Students will be able to define motion using concept maps and mathematical equations.

Students map out motion and then get introduced to the basic motion equations.

10 minutes

As students enter the room I greet each student and ask him or her to take a sheet of blank, white, 8.5" x 11" paper from a pile that I'm holding. If I'm holding the paper and standing near the door when they walk in I get the opportunity to connect with each student at the start of class.

Once the start bell has rung, I tell students that they will be using their sheet of paper to do a concept map on motion. Because I'm unsure how much experience each student has with concept maps, I briefly explain that concept maps can be used as a tool to assess prior knowledge and I'm curious to see what they know about motion.

I model an example of a concept map on the board with the word "motion" in the center and several off-shoots into blank bubbles. I explain to the students that they need to fill in the bubbles with any words that come to mind when they hear the word "motion." I also let students know that they can have a second set of off-shoots if they want, and show an example of this on the board as well. My blank model that I draw on the board looks something like this.

I make sure each student grasps the concept map idea by checking for understanding. I ask "Does everyone get this?" and then pause for about three seconds. If someone has questions I address them, but otherwise we move on. This means it's time for students to work and create their own maps! I keep the learning environment quiet for this activity, otherwise I've found that the students are less authentic about sharing their *own *thoughts. Students get about five minutes to work on their individual maps before I ask that the maps get put aside for later in the class hour (read the closure section to find out what we do with them).

30 minutes

It's time for students to take out a sheet of paper and get ready to learn the fundamentals of motion. My students are operating under the expectation that they must write down key points from the presentation. This expectation of how to take notes has been outlined and ingrained in their learning since freshman year. Because these are AP students, how they organize their notes (notebook, binder, etc.) is a decision the individual student gets to make. I assume at this point in their high school careers they have an established system to stay organized.

I display a student version of the PowerPoint to help the students understand what they need to write down. Although I'm showing the student version on the front board, I have a hard copy of the teacher version of the PowerPoint which includes extensive notes (viewable when the file is downloaded). These notes help me to stay focused and ensure I mention the highlights as we progress through each slide.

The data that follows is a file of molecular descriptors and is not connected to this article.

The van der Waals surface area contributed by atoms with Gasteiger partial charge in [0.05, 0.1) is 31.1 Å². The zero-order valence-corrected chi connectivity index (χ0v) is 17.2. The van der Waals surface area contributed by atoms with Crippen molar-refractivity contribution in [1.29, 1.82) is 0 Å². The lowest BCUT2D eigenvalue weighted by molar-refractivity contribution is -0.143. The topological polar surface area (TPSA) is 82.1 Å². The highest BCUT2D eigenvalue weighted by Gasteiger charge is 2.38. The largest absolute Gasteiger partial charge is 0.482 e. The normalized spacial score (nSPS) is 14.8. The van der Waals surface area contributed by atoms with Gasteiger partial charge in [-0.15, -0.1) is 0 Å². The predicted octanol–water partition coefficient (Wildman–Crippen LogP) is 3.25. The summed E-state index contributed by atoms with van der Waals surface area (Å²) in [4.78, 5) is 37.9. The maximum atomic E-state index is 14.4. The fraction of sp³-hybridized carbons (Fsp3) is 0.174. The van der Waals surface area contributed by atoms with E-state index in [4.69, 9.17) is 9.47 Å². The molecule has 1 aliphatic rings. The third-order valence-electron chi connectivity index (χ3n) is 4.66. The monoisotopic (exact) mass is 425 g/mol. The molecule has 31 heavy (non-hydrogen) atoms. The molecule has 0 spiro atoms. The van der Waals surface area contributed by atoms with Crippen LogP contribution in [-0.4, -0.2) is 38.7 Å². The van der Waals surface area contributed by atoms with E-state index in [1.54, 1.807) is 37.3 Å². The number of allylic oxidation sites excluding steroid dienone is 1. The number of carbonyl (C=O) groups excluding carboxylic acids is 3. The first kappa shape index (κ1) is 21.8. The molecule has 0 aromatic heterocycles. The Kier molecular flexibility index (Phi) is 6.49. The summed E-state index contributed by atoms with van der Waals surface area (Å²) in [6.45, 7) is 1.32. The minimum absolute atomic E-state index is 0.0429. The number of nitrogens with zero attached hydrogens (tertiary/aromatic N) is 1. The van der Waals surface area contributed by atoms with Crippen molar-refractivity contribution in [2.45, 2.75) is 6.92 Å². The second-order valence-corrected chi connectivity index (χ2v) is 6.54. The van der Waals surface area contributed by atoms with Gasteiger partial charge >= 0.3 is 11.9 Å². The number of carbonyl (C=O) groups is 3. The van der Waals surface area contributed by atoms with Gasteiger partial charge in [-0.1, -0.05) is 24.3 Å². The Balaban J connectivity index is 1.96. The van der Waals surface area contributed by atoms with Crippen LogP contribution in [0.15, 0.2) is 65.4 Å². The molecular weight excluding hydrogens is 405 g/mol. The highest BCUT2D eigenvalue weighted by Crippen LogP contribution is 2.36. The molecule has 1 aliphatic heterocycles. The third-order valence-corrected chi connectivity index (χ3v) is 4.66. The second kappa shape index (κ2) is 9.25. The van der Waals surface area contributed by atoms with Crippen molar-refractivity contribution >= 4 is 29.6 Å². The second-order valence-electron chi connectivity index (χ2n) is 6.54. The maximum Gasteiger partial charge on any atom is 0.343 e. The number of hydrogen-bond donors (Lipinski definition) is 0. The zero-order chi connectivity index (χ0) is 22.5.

While I describe this section as "direct instruction," I usually have a lot of interaction with my students throughout the presentation and am constantly moving throughout the room to change my proximity. The students will ask questions, participate in problem-solving, and connect to real-world examples to stay engaged the entire time.

10 minutes

I ask students to take out their concept maps from the start of class, and revise these maps. I share with students the idea that since we've gone over how motion can be defined, it is time to amend, add, and complete their concept maps. They must make any changes and additions to their maps in a different color so that I can evidence their path in learning. I once again have students work individually, since I collect these maps at the end of class. Collecting these maps allows me to ensure they included the concepts of speed, distance, displacement, a change in time, and velocity. I've created a good example of a complete concept map that I use as a guideline when grading my students' work.

As students are finishing working with their concept maps, I do walk around the room and informally assess how they are doing with the activity. I provide hints to anyone that struggles by directing them through the notes they just wrote. Finally, the opportunity to walk around offers another chance for me to connect individually with each student.

To better assess my students' abilities to problem solve using the displacement and velocity equations, tonight's assigned homework is problem B1 from the 2000 Free Response portion of the AP Physics B test releases. I always assign such a problem by reminding students of my suggestions for successful AP problem solving.